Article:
3. Tuck in ends and roll tightly, burrito-style, dabbing a little extra salad dressing along one edge to seal. Cut in half, then roll tightly in plastic wrap. (Note: Keep the wrap well-chilled in the lunch box by packing a frozen juice box or water bottle.)

Per serving (tortilla, chicken and lettuce only): 310 calories, 20 g protein, 41 g carbohydrates, 7 g total fat, 1.5 g saturated fat, 35 mg cholesterol, 380 mg sodium, 3 g fiber. Calories from fat: 19 percent.

-- Bay Area News Group analysis

Happy Trails Mix

Mollie Katzen suggests packing your own trail mix by combining sweet, salty, crispy and soft ingredients from the health food bins at the grocery store -- peanuts, cashews, almonds, raisins, pretzels, sesame sticks, dried apricots and cranberries, for example, with granola, either purchased or a homemade crunchy fruity variety. Mix in a large bowl, then divide between small, sealable bags for a grab-and-go energy booster.

Crunchy Fruity Granola
Makes 6-8 cups

Nonstick spray for the baking pan and the honey measuring cup
3 cups rolled oats
2 cups combined seeds and chopped nuts (pumpkin and sunflower seeds, almonds, pecans, walnuts or whatever you have on hand)
1/2 teaspoon salt
1/3 cup brown sugar
3/4 cup canola oil
1/2 cup honey
1 tablespoon vanilla extract
1 cup assorted dried fruit (small varieties such as raisins, currants, cranberries or blueberries)
1. Preheat the oven to 325 degrees. Spray a 13-by-18-inch baking tray with nonstick spray.

2. Combine the oats, seeds and chopped nuts, salt and brown sugar in a large bowl.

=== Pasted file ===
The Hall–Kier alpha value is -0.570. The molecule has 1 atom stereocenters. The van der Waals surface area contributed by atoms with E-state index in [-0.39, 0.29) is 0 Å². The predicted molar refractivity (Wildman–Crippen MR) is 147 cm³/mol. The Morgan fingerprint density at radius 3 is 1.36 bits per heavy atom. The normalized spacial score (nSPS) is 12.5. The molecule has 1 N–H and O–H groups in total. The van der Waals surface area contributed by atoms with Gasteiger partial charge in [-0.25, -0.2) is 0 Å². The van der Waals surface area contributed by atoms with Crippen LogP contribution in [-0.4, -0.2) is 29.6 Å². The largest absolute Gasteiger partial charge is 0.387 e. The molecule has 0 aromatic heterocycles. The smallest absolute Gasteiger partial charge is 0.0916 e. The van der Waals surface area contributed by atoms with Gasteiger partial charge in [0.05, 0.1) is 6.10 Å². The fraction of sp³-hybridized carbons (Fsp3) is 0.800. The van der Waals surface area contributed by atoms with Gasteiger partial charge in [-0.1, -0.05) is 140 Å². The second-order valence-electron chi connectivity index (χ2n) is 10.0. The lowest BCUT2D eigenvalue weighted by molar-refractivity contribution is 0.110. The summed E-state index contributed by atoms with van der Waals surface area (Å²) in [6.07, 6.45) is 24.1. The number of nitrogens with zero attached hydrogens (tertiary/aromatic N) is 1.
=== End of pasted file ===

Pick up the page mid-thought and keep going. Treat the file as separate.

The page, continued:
3. Combine the oil, honey (spray the measuring cup with nonstick spray first so the honey slides out) and vanilla in a 2-cup measuring cup, and pour this into the dry ingredients. Mix thoroughly and spread on the prepared baking sheet.

4. Bake for 30 minutes or until golden, stirring once or twice during baking.

5. Cook on the tray. When it has cooled and become crunchy, add the dried fruit.

6. Eat plain or with milk, or use it to make fantastic trail mix.

-- Mollie Katzen, "Salad People and More Real Recipes," a cookbook for preschoolers and up, Tricycle Press

Per serving: 380 calories, 8 g protein, 30 g carbohydrates, 27 g total fat, 2 g saturated fat, 0 cholesterol, 100 mg sodium, 5 g fiber. Calories from fat: 64 percent.

-- Bay Area News Group analysis

Au Pears a la DoueF
Serves 6

6 large ripe pears; Bartlett, Comice or D'Anjou
1 lemon
1/2 cup apricot jam
Sugar to taste
2 tablespoons butter
4 ounces crisp cookies: amaretti, crisp oatmeal or gingersnaps

1. Preheat the oven to 350. Peel, quarter and core one pear at a time. Cut into 1/4-inch slices and place slices in a bowl. Squeeze on a little lemon juice and toss to coat the slices. Repeat with each pear.

2. Add the apricot jam and stir gently to mix. Add 2-4 tablespoons sugar, depending on the sweetness of the pears.

3. Smear 1 tablespoon butter in the bottom of a 9-inch baking dish. Add the pear mixture and level the top.

4. Place the cookies between two sheets of wax paper and crush them to make coarse crumbs. Sprinkle crumbs evenly over the pears. Cut the remaining tablespoon of butter into small pieces and sprinkle over the top.

5. Bake in the middle level of the oven for about 30 minutes, or until juice is bubbling around the sides of the baking dish and the top is well-browned. Serve the pear crumble warm, topped with ice cream after dinner, then pack up the leftovers for a delicious lunch-box dessert.

-- "DooF: Food Backwards"

Per serving: 310 calories, 2 g protein, 65 g carbohydrates, 7 g total fat, 3 g saturated fat, 10 mg cholesterol, 135 mg sodium, 6 g fiber. Calories from fat: 20 percent.

-- Bay Area News Group analysis